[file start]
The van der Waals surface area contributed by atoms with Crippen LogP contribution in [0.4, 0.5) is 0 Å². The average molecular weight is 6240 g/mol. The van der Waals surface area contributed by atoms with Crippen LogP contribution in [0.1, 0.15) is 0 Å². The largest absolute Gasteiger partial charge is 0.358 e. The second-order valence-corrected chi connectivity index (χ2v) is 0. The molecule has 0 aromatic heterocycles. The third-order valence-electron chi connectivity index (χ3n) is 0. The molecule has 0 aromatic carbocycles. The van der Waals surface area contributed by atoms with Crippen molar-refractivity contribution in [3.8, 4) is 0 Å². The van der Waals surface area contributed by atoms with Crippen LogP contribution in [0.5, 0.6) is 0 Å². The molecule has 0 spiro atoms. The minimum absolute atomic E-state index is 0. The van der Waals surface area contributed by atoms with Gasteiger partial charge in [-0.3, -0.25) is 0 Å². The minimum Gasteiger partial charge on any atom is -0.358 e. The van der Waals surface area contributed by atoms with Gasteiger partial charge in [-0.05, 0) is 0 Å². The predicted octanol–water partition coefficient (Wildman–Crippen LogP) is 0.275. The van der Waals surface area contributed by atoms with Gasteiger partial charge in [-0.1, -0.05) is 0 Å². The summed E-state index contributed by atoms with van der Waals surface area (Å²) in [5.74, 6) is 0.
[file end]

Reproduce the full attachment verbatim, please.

The van der Waals surface area contributed by atoms with Crippen LogP contribution in [0.4, 0.5) is 0 Å². The average molecular weight is 6240 g/mol. The van der Waals surface area contributed by atoms with Crippen LogP contribution in [0.1, 0.15) is 0 Å². The largest absolute Gasteiger partial charge is 0.358 e. The second-order valence-corrected chi connectivity index (χ2v) is 0. The molecule has 0 aromatic heterocycles. The third-order valence-electron chi connectivity index (χ3n) is 0. The molecule has 0 aromatic carbocycles. The van der Waals surface area contributed by atoms with Crippen molar-refractivity contribution in [3.8, 4) is 0 Å². The van der Waals surface area contributed by atoms with Crippen LogP contribution in [0.5, 0.6) is 0 Å². The molecule has 0 spiro atoms. The minimum absolute atomic E-state index is 0. The van der Waals surface area contributed by atoms with Gasteiger partial charge in [-0.3, -0.25) is 0 Å². The minimum Gasteiger partial charge on any atom is -0.358 e. The van der Waals surface area contributed by atoms with Gasteiger partial charge in [-0.05, 0) is 0 Å². The predicted octanol–water partition coefficient (Wildman–Crippen LogP) is 0.275. The van der Waals surface area contributed by atoms with Gasteiger partial charge in [-0.1, -0.05) is 0 Å². The summed E-state index contributed by atoms with van der Waals surface area (Å²) in [5.74, 6) is 0.